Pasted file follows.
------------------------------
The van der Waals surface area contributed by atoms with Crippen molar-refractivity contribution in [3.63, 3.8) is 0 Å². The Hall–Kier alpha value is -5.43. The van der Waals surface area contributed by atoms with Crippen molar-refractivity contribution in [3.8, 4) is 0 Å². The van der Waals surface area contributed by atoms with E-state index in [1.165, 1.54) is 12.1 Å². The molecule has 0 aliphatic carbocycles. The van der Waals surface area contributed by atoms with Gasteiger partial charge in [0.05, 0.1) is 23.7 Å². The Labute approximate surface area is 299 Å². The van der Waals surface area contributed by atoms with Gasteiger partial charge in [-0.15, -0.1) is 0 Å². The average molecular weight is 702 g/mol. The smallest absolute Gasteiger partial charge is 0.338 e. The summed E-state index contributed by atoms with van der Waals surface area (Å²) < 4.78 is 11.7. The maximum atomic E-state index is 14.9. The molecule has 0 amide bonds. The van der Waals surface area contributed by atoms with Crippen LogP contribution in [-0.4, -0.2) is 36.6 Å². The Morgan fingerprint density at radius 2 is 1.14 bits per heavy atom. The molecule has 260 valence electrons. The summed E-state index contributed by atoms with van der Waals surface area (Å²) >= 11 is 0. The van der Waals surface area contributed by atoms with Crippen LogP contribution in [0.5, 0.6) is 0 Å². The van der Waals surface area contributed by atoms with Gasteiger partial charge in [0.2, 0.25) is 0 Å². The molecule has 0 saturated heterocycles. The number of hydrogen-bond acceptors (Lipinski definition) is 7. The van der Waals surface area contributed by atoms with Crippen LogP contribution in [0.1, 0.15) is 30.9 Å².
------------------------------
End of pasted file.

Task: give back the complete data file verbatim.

The van der Waals surface area contributed by atoms with Crippen molar-refractivity contribution in [3.63, 3.8) is 0 Å². The Hall–Kier alpha value is -5.43. The van der Waals surface area contributed by atoms with Crippen molar-refractivity contribution in [3.8, 4) is 0 Å². The van der Waals surface area contributed by atoms with E-state index in [1.165, 1.54) is 12.1 Å². The molecule has 0 aliphatic carbocycles. The van der Waals surface area contributed by atoms with Gasteiger partial charge in [0.05, 0.1) is 23.7 Å². The Labute approximate surface area is 299 Å². The van der Waals surface area contributed by atoms with Gasteiger partial charge in [-0.15, -0.1) is 0 Å². The average molecular weight is 702 g/mol. The smallest absolute Gasteiger partial charge is 0.338 e. The summed E-state index contributed by atoms with van der Waals surface area (Å²) < 4.78 is 11.7. The maximum atomic E-state index is 14.9. The molecule has 0 amide bonds. The van der Waals surface area contributed by atoms with Crippen LogP contribution in [-0.4, -0.2) is 36.6 Å². The Morgan fingerprint density at radius 2 is 1.14 bits per heavy atom. The molecule has 260 valence electrons. The summed E-state index contributed by atoms with van der Waals surface area (Å²) >= 11 is 0. The van der Waals surface area contributed by atoms with Crippen LogP contribution in [0.5, 0.6) is 0 Å². The van der Waals surface area contributed by atoms with Gasteiger partial charge in [0.2, 0.25) is 0 Å². The molecule has 0 saturated heterocycles. The number of hydrogen-bond acceptors (Lipinski definition) is 7. The van der Waals surface area contributed by atoms with Crippen LogP contribution in [0.1, 0.15) is 30.9 Å².